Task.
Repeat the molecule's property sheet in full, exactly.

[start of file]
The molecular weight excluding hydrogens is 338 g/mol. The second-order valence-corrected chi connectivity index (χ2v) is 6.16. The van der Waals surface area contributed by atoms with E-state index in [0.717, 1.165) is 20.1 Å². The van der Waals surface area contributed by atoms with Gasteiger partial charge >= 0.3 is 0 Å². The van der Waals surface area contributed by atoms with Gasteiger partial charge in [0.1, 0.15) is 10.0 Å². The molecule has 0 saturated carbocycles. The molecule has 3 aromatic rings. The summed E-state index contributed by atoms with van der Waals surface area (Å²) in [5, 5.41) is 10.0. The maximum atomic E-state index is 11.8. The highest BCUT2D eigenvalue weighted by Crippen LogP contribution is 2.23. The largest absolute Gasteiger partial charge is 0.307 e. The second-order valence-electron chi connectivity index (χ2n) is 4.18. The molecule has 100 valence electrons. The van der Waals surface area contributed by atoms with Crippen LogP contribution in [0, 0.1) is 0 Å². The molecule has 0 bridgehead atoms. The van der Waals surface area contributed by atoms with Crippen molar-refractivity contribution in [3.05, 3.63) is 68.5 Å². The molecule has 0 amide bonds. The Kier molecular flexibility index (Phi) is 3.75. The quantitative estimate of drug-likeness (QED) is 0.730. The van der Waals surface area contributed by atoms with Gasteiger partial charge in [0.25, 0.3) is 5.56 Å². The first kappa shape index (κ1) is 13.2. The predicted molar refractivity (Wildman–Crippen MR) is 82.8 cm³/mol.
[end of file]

The molecular weight excluding hydrogens is 338 g/mol. The second-order valence-corrected chi connectivity index (χ2v) is 6.16. The van der Waals surface area contributed by atoms with E-state index in [0.717, 1.165) is 20.1 Å². The van der Waals surface area contributed by atoms with Gasteiger partial charge >= 0.3 is 0 Å². The van der Waals surface area contributed by atoms with Gasteiger partial charge in [0.1, 0.15) is 10.0 Å². The molecule has 0 saturated carbocycles. The molecule has 3 aromatic rings. The summed E-state index contributed by atoms with van der Waals surface area (Å²) in [5, 5.41) is 10.0. The maximum atomic E-state index is 11.8. The highest BCUT2D eigenvalue weighted by Crippen LogP contribution is 2.23. The largest absolute Gasteiger partial charge is 0.307 e. The second-order valence-electron chi connectivity index (χ2n) is 4.18. The molecule has 100 valence electrons. The van der Waals surface area contributed by atoms with Crippen LogP contribution in [0, 0.1) is 0 Å². The molecule has 0 bridgehead atoms. The van der Waals surface area contributed by atoms with Crippen molar-refractivity contribution in [3.05, 3.63) is 68.5 Å². The molecule has 0 amide bonds. The Kier molecular flexibility index (Phi) is 3.75. The quantitative estimate of drug-likeness (QED) is 0.730. The van der Waals surface area contributed by atoms with Gasteiger partial charge in [0.25, 0.3) is 5.56 Å². The first kappa shape index (κ1) is 13.2. The predicted molar refractivity (Wildman–Crippen MR) is 82.8 cm³/mol.